Accessories. iPhone 3.0 offers the option for hardware accessories to communicate directly with a matching app on the iPhone. As one example, a developer could provide an equalizer app that controls its external speakers. This is definitely a great new feature, which I expect to see popping up in many places.

However, what this feature does not do is allow hardware accessories to communicate with the iPhone OS itself. In particular, a long-time item on my iPhone wish list has been a method to connect external keyboards, bypassing the iPhone's touchscreen when convenient. As far as I can tell (and I hope I am wrong here), this is still off-limits in iPhone OS 3.0.

Pluses with no minuses. Let me be clear: There are numerous new features in iPhone OS 3.0 that are entirely good news, with no qualifying "yes, but" attached. I'm talking about GPS-based turn-by-turn directions (expect TomTom and Garmin to be offering apps here soon), MMS support (allowing photos to be sent via "text" messaging), CalDAV support for sharing calendars, and more apps that can use landscape mode.

In my view, what may well turn out to be the most significant new feature in iPhone 3.0 is in-app purchase. WIth this option, a third-party developer can offer additional paid features, such as more levels in a game or an extension to a subscription, directly from within the app. Right now, such extensions require returning to the iTunes Store and purchasing an updated or separate app. In-app purchase greatly simplifies this process.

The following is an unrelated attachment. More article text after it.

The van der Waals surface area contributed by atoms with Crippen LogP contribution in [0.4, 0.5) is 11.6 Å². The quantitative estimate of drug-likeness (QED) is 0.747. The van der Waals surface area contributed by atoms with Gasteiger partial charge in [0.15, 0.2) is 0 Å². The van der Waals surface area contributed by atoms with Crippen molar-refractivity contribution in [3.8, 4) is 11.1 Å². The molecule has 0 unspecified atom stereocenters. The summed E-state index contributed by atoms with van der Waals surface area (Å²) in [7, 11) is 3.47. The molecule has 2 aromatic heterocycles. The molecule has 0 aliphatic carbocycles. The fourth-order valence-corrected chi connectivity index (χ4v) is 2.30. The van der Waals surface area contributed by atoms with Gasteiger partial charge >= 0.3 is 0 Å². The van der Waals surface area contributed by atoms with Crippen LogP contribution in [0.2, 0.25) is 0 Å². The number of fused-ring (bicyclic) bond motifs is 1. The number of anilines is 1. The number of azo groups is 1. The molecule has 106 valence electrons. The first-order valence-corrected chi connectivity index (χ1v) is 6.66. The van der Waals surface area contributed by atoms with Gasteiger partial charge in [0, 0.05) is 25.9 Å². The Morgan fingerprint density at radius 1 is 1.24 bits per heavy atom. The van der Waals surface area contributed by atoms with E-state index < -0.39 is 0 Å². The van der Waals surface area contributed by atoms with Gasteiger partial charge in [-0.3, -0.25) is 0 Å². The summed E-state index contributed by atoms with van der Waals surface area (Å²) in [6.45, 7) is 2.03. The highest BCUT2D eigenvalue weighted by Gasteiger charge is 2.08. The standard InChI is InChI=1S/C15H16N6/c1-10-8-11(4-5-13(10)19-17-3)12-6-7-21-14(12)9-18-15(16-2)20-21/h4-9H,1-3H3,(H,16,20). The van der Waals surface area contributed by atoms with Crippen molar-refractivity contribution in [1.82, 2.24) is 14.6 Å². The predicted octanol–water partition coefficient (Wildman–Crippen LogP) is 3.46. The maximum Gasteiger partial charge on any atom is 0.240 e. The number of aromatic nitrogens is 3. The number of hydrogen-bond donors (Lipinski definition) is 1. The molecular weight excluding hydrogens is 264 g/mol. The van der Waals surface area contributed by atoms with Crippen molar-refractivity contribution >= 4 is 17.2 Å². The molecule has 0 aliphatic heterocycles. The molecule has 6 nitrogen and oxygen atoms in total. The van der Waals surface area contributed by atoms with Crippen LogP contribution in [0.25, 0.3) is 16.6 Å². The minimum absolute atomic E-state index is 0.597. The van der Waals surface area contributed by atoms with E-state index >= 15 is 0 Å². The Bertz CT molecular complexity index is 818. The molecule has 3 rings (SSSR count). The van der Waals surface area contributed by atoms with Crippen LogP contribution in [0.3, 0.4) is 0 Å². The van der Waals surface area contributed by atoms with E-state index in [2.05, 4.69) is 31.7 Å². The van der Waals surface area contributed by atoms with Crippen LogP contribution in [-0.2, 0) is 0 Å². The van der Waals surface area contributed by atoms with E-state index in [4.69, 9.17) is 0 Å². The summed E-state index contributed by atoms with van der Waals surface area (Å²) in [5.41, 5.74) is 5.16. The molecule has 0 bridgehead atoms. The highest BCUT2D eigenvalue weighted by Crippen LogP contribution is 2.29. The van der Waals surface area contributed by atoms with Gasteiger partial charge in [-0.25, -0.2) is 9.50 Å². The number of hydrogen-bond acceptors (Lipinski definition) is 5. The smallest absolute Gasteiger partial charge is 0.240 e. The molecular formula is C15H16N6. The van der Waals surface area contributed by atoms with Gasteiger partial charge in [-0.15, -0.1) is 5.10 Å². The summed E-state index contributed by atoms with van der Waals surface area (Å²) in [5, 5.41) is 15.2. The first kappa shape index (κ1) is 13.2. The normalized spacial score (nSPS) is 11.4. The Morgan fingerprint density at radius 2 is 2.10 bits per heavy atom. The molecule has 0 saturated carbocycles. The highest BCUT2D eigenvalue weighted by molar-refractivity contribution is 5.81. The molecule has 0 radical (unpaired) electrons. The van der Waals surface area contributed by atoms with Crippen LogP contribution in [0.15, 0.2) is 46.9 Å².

There is some risk here. This feature could lead to a reduction in the amount of free software in the App Store (as in-app purchasing is not permitted with free apps — which also means there is still no option for a free version of an app that is directly upgradable to a paid version). And users may get some unwelcome surprises if they find that a feature that they thought was included in an app is actually an added-cost extra.

Still, there is tremendous opportunity here for developers to expand what is possible with their apps. More than anything else, in-app purchases, together with all the new API features in iPhone OS 3.0, should help secure the iPhone as the most preferred platform for mobile phone apps. This, in turn, should lead to increased sales and market share for the iPhone. The possible end result? The iPhone becomes the dominant player in its market, the iPod of mobile phones. For Apple, as well as for all us who prefer Apple products, that may be the best new feature in iPhone OS 3.0.